•  Stock up on Acetominophen (Tylenol) and Ibuprofen (Motrin) as well – for treating fevers. These two antipyretics can be taken together or on an alternating 4 hour schedule (take each every 4 hours but split them, for example at 8 AM take acetaminophen, at 10 AM take ibuprofen, etc. This makes it easier to monitor the patient and get them to drink fluids, if they’re up every 2 hours they will have to drink some fluids).
•  Either have a traditional glass thermometer for each person, or a digital thermometer with lots of disposable sleeves. The thermometers are a couple of bucks at most drug stores. The sleeves are a buck or so per hundred. Don’t cross-contaminate your patients.
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Notes regarding Chills
·  Chills: Chills are usually present at the beginning of an illness and often precede a fever. This rapid muscle contraction and relaxation are the body’s way of trying to generate heat. Illnesses that cause chills include influenza, strep throat, gastroenteritis (bacterial or viral) and meningitis.
·  Shaking: Shaking and goose bumps may occur when an illness is present or when an individual is exposed to a cold, as this is the body’s way to try to get warm. Shaking often occurs when a fever is present.
·  Treatment: The treatment for illnesses that produce chills, shaking and nausea is fever reduction and drinking plenty of fluids to avoid dehydration. It is important to replace electrolytes that are lost due to fever, and if nausea is persistent there are several medications that may be prescribed by a doctor that may help relieve it.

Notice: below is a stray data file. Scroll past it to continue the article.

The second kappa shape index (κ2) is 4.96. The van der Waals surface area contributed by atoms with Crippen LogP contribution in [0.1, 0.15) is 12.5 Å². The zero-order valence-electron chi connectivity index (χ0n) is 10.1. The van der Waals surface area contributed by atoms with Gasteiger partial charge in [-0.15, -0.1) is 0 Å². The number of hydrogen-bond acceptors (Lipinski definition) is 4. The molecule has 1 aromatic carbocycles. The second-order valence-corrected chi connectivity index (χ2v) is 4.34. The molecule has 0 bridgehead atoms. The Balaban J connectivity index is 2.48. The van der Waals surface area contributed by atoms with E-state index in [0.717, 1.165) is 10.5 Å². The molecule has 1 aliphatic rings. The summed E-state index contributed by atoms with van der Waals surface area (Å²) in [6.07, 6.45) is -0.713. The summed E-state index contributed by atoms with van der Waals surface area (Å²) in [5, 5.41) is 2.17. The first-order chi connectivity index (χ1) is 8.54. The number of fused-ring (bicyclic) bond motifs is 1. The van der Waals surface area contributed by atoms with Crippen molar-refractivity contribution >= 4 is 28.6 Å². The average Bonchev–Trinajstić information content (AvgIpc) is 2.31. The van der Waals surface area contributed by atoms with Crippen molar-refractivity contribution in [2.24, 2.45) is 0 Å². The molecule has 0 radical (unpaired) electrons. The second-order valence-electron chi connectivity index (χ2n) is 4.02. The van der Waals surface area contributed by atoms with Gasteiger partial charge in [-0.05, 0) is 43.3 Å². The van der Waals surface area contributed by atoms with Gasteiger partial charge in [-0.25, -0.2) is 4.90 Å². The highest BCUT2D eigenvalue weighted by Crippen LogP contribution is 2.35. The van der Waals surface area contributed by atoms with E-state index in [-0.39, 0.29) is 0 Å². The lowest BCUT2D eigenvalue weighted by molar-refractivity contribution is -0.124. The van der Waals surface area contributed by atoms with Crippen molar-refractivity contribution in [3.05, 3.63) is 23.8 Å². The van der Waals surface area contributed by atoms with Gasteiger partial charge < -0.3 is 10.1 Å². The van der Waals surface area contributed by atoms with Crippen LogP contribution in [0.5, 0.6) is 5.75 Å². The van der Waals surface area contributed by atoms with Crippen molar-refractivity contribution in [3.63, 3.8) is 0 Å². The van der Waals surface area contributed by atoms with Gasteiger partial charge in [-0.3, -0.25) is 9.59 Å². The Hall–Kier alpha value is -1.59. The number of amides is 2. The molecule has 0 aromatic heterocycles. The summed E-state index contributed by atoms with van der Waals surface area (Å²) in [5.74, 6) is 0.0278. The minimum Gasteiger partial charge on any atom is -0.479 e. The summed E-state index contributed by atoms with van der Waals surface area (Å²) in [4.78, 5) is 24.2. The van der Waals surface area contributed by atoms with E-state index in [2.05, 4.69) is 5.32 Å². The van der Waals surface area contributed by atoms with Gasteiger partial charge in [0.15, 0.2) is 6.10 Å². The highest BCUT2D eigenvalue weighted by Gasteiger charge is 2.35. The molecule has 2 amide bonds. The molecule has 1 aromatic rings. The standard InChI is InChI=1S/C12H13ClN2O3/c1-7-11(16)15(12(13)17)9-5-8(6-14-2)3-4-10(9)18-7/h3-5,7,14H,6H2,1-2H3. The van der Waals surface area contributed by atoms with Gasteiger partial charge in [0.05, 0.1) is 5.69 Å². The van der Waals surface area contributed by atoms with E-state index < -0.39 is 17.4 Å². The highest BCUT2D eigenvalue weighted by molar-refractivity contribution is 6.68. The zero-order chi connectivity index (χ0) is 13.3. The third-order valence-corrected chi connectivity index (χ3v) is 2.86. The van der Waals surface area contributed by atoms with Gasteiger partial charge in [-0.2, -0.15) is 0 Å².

Flu Vaccine
The main way to keep from getting flu is to get a yearly flu vaccine. You can get the vaccine at your doctor’s office or a local clinic, and in many communities at workplaces, supermarkets, and
drugstores. You must get the vaccine every year because it changes.

Scientists make a different vaccine every year because the strains of flu viruses normally change from year to year. Nine to 10 months before the flu season begins, they prepare a new vaccine made from inactivated (killed) flu viruses. Because the viruses are killed, they cannot cause infection. The vaccine preparation is based on the strains of the flu viruses that are in circulation at the time. It includes those A and B viruses (see section below on types of flu viruses) expected to circulate the following winter.

Sometimes, an unpredicted new strain may appear after the vaccine has been made and distributed to doctor’s offices and clinics. Because of this, even if you do get the flu vaccine, you still may get infected. If you do get infected, however, the disease usually is milder because the vaccine still will give you some protection.
• The influenza virus usually change & mutate every year.
• These changes cause seasonal flu epidemics.
• These changes mean that the flu vaccine must be reformulated annually.

Arguments for getting a flu shot
1)     The vaccine is only about 70 percent effective to begin with – and that’s in a good year, when the vaccine is well-calibrated to circulating strains. That’s not good enough to protect the U.S. population for one year, let alone two, CDC officials say.
2)     But the main argument now is one of waning immunity. CDC officials believe that a year after someone gets the flu shot, antibody levels can fall by 66% or more; the resulting levels are not strong enough to be protective.

Vaccine recommendations
If you are in any of the following groups or live in a household with someone who is, CDC recommends that you get the flu vaccine.
•  You are 50 years of age or older
•  You have chronic diseases of your heart, lungs, or kidneys
•  You have diabetes
•  Your immune system does not function properly
•  You have a severe form of anemia
•  You will be more than 3 months pregnant during the flu season
•  You live in a nursing home or other chronic-care housing facility
•  You are in close contact with children 0 to 23 months of age

Medicine for Prevention
Although the flu vaccine is the best way to prevent getting the flu, three antiviral medicines also are available by prescription that will help prevent flu infection.
•  Tamiflu (oseltamivir)
•  Flumadine (rimantadine)
•  Symmetrel (amantadine)